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The Social Commentary Behind Goodwin vs. Badwin

added on October 18, 2012

From the initial inception of Goodwin vs Badwin, I've always thought of the show as a way
to express some of my viewpoints on the world via these two characters. As many people would agree, the world is a totally insane place, filled with conflict and dichotomies that make it difficult to understand humanity as a whole. While the show does delve into the underbelly of humor, it also has some pretty biting commentaries on topics such as religion.

All the episodes thus far are my favorites for various reasons, but the one in particular stands out: Golden Crosses. Josh had the idea and knocked out a script. He and I chatted and fleshed the idea out a little more and then Tony took it to a whole new level and, all in all, it's better than I ever could have imagined. Great voice work, art design, added tweaks, and visual gags aside, the idea of a drive-thru religious restaurant, to me, is really not all that absurd. In fact, it makes total sense. As we've seen technology make our lives more frantic and packed to the gills with emails, appointments. voicemails, phone calls at all hours, multitasking has been a new evolution in our behavior. Why not grab a burger and a blessing? Why not sip soda between prayers? Seems like a genius idea!

What I love about writing for Goodwin vs Badwin is that you can mine your slimy brain for general ideas, then zero in on how to tell a story that is engaging and, above all, entertaining (i.e. funny). The Mrs. Brickles episode was THE most fun to write because it took only a few minutes. The concept was simple: a crotchety old neighbor who hated her life, but was strangely immortal.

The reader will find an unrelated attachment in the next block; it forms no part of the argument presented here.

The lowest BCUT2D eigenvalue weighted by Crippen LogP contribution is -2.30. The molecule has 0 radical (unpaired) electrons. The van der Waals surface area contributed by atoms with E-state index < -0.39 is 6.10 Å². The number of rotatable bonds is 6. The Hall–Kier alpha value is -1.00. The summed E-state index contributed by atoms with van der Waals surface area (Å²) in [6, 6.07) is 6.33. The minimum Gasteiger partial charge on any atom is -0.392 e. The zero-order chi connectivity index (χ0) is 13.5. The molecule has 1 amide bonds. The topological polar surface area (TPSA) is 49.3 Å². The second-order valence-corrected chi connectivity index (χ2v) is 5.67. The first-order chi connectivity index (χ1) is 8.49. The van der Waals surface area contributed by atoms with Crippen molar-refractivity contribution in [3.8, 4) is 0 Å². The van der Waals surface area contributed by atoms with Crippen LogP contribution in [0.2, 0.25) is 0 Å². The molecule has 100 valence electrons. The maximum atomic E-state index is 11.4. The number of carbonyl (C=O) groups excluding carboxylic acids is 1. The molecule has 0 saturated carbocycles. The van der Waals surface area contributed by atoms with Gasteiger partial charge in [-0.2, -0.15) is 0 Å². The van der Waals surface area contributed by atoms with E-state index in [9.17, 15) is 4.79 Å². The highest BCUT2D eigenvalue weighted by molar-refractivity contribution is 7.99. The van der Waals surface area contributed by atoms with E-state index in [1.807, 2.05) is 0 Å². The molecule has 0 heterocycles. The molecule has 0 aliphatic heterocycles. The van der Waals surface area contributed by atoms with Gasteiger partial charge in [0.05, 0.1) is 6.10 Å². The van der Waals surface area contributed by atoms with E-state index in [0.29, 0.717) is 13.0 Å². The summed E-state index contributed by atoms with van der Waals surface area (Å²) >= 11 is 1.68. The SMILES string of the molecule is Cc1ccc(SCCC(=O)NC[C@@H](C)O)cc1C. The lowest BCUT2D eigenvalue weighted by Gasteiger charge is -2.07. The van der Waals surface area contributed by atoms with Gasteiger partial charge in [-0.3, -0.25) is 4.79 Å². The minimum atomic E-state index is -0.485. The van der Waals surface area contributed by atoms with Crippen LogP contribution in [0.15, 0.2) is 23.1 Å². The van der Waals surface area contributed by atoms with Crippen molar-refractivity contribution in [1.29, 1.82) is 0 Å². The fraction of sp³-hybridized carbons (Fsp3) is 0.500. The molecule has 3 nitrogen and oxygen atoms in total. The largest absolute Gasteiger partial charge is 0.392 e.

A friend of mine made the comment:


"I loved the episode because you went right for the bus smearing her across the pavement first, instead of taking an semi-obvious path of starting small then gradually getting bigger."

I'm also a musician and what I love about music, I also love about writing. In both mediums, there's a certain structure you want to maintain, but also a certain mold you want to shatter. You want people to understand what you're trying to say, and you also want them to think -- even if for a fleeting second -- before they return to their lives. With Goodwin vs. Badwin, I have a dozen more episodes ready to be fleshed out and that's what keeps me jumping out of bed in the morning. What the hell could they do next!? Tell a small story or make it huge? Will it end with a simple fart or the world splitting in half?

Oh, the possibilities!